Backbone of industry: Female cotton-pickers call for recognition

Published: December 17, 2014
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Female cotton-pickers can be seen working in the fields. These women are paid less than Rs150 for each day spent picking cotton in the relentless heat and are not recognised as formal workers under the Labour Act.  PHOTO: FILE

Female cotton-pickers can be seen working in the fields. These women are paid less than Rs150 for each day spent picking cotton in the relentless heat and are not recognised as formal workers under the Labour Act. PHOTO: FILE

KARACHI: 

The billion-dollar textile industry of Pakistan rests on the shoulders of women who are paid less than Rs150 for each day they spend picking cotton in the scorching heat. These women do not even receive the courtesy of being considered formal workers under the Labour Act.

This was highlighted at a provincial dialogue titled ‘The Issues of Women Cotton-Pickers: Discussing Policy and Legal Perspectives’ on Tuesday. Those present included seven female cotton-pickers from rural Sindh, invited to Karachi by the Sindh Community Foundation (SCF).

Standing out from the crowd in her vibrant ghagra choli and colourful bangles running from wrist to elbow, Maasi Padmi, who came from Miranpur, discussed her predicament with The Express Tribune. “Women need to fight for their rights on their own because the male farmers usually side with the landlords,” she stressed.

According to her, two to four women pick cotton all day and the landlord comes and takes it away in the evening without even telling them the weight of the gathered crop. “He pays us between Rs1,000 and Rs1,500 for the week, which we divide among ourselves. How are we supposed to pay for our children’s medical treatment or our daughters’ weddings?”

Claiming that women worked in the fields more than the men, Padmi said they deserved an increase in their wages too. “We get diseases from the crops and pesticides as well as snakebites but no one pays for our treatment,” she added, as Jamna, another cotton-picker from Hala, held up arms covered with marks and cuts.

The women waited patiently for women’s development minister Rubina Saadat Qaimkhani and Senator Saeed Ghani, hoping to voice their concerns but the two government representatives failed to show up. Meanwhile, the Sindh labour department director sent joint director Taufeeq Ahmed in their place. Instead of talking about how the labour department can help the women, Ahmed merely told them to go to labour courts to press for their rights.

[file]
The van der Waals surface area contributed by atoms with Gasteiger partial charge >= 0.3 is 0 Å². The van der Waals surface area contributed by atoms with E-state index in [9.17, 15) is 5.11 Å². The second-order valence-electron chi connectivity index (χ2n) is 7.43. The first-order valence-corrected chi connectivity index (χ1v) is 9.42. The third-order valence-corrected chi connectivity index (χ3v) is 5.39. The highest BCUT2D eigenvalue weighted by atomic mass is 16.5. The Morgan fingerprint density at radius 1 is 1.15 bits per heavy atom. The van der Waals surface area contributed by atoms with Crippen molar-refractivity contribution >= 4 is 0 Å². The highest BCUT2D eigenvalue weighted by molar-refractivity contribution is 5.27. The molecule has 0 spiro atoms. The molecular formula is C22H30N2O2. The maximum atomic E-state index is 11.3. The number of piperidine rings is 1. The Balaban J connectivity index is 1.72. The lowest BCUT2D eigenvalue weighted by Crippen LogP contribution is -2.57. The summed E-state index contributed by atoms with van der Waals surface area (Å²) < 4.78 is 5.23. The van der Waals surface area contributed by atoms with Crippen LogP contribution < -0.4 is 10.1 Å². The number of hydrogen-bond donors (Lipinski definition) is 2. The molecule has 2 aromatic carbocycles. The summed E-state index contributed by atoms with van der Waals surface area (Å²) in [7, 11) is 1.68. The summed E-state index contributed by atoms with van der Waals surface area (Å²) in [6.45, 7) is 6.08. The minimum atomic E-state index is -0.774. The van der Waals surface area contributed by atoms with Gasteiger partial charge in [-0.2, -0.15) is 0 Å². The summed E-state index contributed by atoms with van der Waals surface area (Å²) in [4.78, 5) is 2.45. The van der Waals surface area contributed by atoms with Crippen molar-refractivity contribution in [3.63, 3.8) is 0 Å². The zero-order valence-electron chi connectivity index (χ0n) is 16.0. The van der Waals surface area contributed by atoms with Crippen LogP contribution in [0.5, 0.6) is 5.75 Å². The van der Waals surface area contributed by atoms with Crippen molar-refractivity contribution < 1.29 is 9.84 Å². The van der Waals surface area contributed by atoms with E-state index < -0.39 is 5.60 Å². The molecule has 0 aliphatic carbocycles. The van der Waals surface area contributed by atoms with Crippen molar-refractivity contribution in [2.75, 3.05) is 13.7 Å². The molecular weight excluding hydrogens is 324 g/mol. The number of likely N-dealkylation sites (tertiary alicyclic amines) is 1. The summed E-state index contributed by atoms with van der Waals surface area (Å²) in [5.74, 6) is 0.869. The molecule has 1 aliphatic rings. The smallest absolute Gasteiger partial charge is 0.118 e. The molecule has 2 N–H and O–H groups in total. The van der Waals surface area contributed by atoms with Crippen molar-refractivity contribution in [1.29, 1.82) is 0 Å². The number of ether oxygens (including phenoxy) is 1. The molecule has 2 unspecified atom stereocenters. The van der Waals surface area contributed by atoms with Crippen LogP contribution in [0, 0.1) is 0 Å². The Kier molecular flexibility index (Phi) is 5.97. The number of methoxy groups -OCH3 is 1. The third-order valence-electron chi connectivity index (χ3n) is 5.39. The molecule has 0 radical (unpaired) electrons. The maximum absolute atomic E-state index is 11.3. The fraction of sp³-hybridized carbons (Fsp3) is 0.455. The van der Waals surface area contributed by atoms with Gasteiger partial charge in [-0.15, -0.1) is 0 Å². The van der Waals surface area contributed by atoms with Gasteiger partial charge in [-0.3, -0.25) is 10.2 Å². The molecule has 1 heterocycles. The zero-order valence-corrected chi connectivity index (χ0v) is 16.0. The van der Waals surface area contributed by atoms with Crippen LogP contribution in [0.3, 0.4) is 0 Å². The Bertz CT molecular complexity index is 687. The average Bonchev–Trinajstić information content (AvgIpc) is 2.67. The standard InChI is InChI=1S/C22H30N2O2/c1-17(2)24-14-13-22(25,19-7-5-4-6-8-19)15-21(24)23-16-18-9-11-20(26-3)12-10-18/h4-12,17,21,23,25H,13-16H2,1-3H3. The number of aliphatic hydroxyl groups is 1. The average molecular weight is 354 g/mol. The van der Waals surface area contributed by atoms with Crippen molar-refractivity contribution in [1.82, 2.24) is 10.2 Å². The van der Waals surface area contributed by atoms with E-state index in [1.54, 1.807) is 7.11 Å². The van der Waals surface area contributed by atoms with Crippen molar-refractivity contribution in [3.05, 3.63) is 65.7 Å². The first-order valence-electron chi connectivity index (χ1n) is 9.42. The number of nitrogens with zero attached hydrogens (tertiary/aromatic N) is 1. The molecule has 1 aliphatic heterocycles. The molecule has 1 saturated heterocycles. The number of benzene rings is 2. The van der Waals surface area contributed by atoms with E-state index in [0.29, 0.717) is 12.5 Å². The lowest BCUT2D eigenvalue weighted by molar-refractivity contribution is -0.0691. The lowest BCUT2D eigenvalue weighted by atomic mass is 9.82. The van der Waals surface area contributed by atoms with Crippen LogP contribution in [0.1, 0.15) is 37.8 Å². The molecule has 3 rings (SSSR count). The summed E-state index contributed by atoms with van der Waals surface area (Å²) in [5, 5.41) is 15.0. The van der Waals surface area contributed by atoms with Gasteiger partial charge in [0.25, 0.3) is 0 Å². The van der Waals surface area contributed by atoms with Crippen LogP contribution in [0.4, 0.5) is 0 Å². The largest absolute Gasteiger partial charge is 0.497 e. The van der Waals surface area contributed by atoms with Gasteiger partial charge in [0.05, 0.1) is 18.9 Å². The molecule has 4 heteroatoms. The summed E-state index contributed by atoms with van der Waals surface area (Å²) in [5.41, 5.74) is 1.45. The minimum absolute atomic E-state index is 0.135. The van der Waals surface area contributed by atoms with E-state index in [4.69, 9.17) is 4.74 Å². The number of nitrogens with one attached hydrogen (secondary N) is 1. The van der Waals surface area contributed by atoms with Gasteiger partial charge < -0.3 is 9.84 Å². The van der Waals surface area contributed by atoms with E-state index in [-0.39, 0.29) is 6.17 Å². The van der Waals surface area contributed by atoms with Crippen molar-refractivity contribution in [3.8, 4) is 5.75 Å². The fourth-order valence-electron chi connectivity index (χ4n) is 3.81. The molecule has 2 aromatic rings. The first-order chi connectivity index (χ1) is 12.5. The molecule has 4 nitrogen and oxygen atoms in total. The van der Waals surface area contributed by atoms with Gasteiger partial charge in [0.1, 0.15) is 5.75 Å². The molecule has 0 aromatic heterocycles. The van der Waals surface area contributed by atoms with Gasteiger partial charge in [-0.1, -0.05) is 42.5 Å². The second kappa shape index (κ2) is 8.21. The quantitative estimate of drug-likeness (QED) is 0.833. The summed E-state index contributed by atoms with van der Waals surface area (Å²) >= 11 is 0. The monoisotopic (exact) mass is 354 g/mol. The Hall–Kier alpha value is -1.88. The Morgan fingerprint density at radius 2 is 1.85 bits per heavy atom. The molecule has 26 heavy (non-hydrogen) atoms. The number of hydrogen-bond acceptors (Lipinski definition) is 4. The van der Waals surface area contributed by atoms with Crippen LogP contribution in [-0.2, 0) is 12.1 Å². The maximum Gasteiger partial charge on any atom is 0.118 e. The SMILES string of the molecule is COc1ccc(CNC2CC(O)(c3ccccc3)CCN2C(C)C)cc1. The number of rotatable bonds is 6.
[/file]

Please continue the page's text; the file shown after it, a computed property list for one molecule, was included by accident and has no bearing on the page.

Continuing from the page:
Panellists from NGOs echoed, however, the cotton-pickers’ demand to be recognised as formal labourers by the government so that they could receive minimum wages and other labour rights. They added that despite obtaining the status of Generalised System of Preferences Plus by the European Union a year ago, the government had done nothing to improve the working conditions of labourers.

According to an SCF report, women account for an estimated 23.55 per cent of labourers in cotton-growing areas. “Cotton-picking by women is increasing while that by men is decreasing, supposedly because it is ‘feminine’ work, better suited to the delicate hands of women and children,” claimed Haris Gazdar from the Collective for Social Science Research. “In reality, though, this is because it is easier for landlords to exploit women and children.”

The difference between the earnings of the cotton tycoons and the female cotton-pickers who keep their empire going is stark. As the panellists pointed out, the government needs to take action before these women stop working and send the whole industry tumbling down.

Published in The Express Tribune, December 18th, 2014.

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